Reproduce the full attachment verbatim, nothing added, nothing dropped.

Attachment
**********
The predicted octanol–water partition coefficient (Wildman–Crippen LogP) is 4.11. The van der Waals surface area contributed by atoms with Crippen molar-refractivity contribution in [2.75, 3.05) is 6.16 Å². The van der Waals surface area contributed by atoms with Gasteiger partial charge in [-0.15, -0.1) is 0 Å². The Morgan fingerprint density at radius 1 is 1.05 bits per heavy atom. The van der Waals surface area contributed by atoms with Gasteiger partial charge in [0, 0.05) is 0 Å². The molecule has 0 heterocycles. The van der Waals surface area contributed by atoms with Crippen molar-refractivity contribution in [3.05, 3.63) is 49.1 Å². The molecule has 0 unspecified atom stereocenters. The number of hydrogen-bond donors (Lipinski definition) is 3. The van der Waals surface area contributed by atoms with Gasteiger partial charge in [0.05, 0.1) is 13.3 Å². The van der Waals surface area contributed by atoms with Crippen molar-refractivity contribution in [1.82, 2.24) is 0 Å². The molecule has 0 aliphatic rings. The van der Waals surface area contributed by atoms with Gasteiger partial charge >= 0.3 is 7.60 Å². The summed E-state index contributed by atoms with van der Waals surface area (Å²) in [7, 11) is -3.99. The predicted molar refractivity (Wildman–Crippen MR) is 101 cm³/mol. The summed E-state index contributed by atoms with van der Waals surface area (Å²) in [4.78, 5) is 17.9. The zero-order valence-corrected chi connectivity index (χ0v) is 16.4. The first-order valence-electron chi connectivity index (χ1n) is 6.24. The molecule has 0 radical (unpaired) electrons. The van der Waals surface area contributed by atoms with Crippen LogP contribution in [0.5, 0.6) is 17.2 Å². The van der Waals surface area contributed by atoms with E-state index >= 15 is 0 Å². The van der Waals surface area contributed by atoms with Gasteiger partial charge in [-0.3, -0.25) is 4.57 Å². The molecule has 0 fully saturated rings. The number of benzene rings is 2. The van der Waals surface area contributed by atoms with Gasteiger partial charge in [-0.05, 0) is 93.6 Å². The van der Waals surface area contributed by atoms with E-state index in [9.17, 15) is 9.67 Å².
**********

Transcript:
The predicted octanol–water partition coefficient (Wildman–Crippen LogP) is 4.11. The van der Waals surface area contributed by atoms with Crippen molar-refractivity contribution in [2.75, 3.05) is 6.16 Å². The van der Waals surface area contributed by atoms with Gasteiger partial charge in [-0.15, -0.1) is 0 Å². The Morgan fingerprint density at radius 1 is 1.05 bits per heavy atom. The van der Waals surface area contributed by atoms with Gasteiger partial charge in [0, 0.05) is 0 Å². The molecule has 0 heterocycles. The van der Waals surface area contributed by atoms with Crippen molar-refractivity contribution in [3.05, 3.63) is 49.1 Å². The molecule has 0 unspecified atom stereocenters. The number of hydrogen-bond donors (Lipinski definition) is 3. The van der Waals surface area contributed by atoms with Gasteiger partial charge in [0.05, 0.1) is 13.3 Å². The van der Waals surface area contributed by atoms with Crippen molar-refractivity contribution in [1.82, 2.24) is 0 Å². The molecule has 0 aliphatic rings. The van der Waals surface area contributed by atoms with Gasteiger partial charge >= 0.3 is 7.60 Å². The summed E-state index contributed by atoms with van der Waals surface area (Å²) in [7, 11) is -3.99. The predicted molar refractivity (Wildman–Crippen MR) is 101 cm³/mol. The summed E-state index contributed by atoms with van der Waals surface area (Å²) in [4.78, 5) is 17.9. The zero-order valence-corrected chi connectivity index (χ0v) is 16.4. The first-order valence-electron chi connectivity index (χ1n) is 6.24. The molecule has 0 radical (unpaired) electrons. The van der Waals surface area contributed by atoms with Crippen LogP contribution in [0.5, 0.6) is 17.2 Å². The van der Waals surface area contributed by atoms with E-state index >= 15 is 0 Å². The van der Waals surface area contributed by atoms with Gasteiger partial charge in [-0.3, -0.25) is 4.57 Å². The molecule has 0 fully saturated rings. The number of benzene rings is 2. The van der Waals surface area contributed by atoms with Gasteiger partial charge in [-0.05, 0) is 93.6 Å². The van der Waals surface area contributed by atoms with E-state index in [9.17, 15) is 9.67 Å².